LAFAYETTE — School-based health and wellness teams in Lafayette Parish conducted 5,821 meetings last school year to help students find solutions to whatever may be preventing them from learning, according to a presentation Friday during the Picard Center’s Coordinated School Health Summit.
Joan Landry, the center’s fitness assessment project director, said the two-day summit began Thursday and allowed school districts to network and learn about what’s working across Louisiana.
The Picard Center, which offers research and implementation assistance to school districts interested in coordinated school health programs, partners with about 20 districts, Landry said.
Research shows a correlation between a child’s well-being and academic performance.
“A healthy child is ready to learn,” Landry said.
Coordinated school health takes a holistic approach to education and the concept incorporates eight components: health education, physical education, health services, nutrition services, mental health services, school environment, staff wellness and family/community involvement.
Bradley Cruice, health and wellness director for Lafayette Parish, gave an update on his school district’s efforts at Friday’s summit.
Cruice said the health and wellness team concept launched in August at 11 schools and rolled out to all 42 schools in Lafayette Parish in the past school year.
Between January and May, requests for mental health services totaled about 5,000, Cruice said.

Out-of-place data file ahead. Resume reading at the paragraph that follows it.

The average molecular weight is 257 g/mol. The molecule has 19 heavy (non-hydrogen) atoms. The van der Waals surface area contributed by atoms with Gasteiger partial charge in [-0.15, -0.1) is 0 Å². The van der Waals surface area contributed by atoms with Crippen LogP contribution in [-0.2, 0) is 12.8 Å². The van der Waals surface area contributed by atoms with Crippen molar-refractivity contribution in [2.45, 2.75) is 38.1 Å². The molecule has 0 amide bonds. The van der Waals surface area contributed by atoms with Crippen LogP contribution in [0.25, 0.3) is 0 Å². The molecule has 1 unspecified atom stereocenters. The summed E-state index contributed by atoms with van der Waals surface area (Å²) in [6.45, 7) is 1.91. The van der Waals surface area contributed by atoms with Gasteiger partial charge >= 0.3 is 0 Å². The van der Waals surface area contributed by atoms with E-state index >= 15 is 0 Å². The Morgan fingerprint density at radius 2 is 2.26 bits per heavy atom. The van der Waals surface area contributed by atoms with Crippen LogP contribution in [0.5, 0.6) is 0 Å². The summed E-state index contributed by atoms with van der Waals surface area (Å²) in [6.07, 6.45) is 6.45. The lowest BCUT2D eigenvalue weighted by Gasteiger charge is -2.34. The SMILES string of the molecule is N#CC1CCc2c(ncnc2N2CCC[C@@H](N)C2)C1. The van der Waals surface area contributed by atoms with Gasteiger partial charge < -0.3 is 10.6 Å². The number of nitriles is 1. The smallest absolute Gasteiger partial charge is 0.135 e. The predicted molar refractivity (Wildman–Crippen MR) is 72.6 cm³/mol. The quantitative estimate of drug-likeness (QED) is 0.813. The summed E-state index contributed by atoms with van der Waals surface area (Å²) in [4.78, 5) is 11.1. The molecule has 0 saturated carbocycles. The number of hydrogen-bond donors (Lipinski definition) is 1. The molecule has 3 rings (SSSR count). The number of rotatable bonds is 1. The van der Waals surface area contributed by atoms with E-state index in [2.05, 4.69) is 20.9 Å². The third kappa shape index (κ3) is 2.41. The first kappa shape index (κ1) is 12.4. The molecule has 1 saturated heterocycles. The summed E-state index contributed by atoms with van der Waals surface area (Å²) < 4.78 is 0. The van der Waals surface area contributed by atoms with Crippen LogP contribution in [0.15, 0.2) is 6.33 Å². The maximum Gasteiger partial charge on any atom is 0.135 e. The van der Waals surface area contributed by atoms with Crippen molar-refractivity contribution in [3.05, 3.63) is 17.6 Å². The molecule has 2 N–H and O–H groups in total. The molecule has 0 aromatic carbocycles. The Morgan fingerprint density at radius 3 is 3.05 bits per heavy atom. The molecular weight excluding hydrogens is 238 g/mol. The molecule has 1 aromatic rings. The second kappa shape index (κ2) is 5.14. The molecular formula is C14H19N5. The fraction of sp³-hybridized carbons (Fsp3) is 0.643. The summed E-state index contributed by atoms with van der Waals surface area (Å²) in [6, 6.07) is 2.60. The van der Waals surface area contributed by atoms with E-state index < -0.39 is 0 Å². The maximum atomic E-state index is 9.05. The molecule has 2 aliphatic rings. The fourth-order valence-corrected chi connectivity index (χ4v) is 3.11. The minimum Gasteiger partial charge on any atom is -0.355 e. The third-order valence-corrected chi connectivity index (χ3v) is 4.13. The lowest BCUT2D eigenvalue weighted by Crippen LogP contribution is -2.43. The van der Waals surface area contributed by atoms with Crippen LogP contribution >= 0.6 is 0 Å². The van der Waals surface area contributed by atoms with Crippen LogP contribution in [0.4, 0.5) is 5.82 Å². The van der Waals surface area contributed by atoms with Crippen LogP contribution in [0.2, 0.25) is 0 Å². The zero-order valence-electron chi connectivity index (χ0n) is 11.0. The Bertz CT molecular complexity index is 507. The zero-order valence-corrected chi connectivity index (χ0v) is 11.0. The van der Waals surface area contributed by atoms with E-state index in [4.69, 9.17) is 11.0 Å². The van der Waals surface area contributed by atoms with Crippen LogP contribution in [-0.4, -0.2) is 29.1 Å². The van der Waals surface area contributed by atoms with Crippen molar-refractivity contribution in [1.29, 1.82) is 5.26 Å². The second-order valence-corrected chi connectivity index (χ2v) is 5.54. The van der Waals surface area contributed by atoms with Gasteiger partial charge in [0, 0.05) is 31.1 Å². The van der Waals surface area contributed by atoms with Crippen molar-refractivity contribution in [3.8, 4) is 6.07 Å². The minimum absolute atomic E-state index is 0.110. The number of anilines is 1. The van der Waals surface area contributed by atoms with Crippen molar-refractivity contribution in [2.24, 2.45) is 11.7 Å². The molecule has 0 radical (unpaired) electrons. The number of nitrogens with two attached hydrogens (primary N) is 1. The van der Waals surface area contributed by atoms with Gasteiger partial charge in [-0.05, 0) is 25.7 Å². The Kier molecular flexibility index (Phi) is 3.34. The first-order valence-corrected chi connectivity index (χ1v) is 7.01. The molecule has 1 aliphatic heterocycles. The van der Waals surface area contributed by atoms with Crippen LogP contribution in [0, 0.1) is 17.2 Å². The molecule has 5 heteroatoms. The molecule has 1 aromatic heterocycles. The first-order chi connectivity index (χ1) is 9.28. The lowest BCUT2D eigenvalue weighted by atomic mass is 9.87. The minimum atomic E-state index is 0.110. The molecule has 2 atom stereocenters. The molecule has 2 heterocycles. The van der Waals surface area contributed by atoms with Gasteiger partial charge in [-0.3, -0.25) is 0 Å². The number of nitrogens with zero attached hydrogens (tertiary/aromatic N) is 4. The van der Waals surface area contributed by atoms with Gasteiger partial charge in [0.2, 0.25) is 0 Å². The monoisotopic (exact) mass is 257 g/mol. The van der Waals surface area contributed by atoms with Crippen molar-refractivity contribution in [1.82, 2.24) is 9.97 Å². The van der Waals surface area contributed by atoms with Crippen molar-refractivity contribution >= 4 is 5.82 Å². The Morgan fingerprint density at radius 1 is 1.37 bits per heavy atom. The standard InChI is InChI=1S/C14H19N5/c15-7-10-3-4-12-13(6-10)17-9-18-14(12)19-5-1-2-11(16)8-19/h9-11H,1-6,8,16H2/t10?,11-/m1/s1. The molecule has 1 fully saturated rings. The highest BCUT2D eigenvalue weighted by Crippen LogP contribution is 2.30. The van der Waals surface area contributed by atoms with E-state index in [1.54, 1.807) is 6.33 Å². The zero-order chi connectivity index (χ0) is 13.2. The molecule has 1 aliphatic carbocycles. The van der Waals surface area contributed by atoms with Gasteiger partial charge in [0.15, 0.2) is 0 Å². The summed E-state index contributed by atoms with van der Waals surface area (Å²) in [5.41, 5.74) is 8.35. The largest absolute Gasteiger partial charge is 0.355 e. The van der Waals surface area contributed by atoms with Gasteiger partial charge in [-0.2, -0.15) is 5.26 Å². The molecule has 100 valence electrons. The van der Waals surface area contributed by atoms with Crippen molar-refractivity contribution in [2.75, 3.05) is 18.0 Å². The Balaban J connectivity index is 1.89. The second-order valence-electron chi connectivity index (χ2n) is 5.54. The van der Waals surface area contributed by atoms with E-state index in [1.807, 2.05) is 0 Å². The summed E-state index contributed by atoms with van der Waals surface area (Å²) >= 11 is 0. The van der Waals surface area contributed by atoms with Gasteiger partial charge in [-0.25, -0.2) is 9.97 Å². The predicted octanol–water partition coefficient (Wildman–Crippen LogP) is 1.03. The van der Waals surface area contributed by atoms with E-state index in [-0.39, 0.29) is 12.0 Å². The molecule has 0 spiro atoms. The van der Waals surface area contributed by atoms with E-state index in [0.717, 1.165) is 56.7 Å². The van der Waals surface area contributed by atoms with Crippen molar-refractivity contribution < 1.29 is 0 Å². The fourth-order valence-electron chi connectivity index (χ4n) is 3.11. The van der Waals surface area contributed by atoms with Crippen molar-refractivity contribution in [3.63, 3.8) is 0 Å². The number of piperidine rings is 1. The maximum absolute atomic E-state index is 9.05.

Each school selects its team members, which typically include the counselor, an administrator, social worker and other school staff members.
A student’s issues may be related to his home life or health, and the “service-based” team involves the student’s teacher and parent in finding the root cause and solutions, Cruice said.
A team member tracks the student’s case and reports back to the team on the progress.
“We are here to help you help the students,” Cruice said.
The Picard Center also analyzes data collected by school districts from state-mandated student fitness assessments and offers support to give the assessments and to begin programs targeting childhood obesity.
Based on last year’s fitness assessments of students in grades K-12, only 50 percent of Lafayette Parish students had a “healthy” Body Mass Index, a measurement of body fat based on height and weight, Cruice said.
Starting this school year, the district will test a program in a high school feeder zone to help students who are obese or underweight based on their BMI, Cruice said.
“We’re working with the Picard Center on what kind of interventions: counseling, health and physical education. It will be school-specific interventions,” Cruice said.
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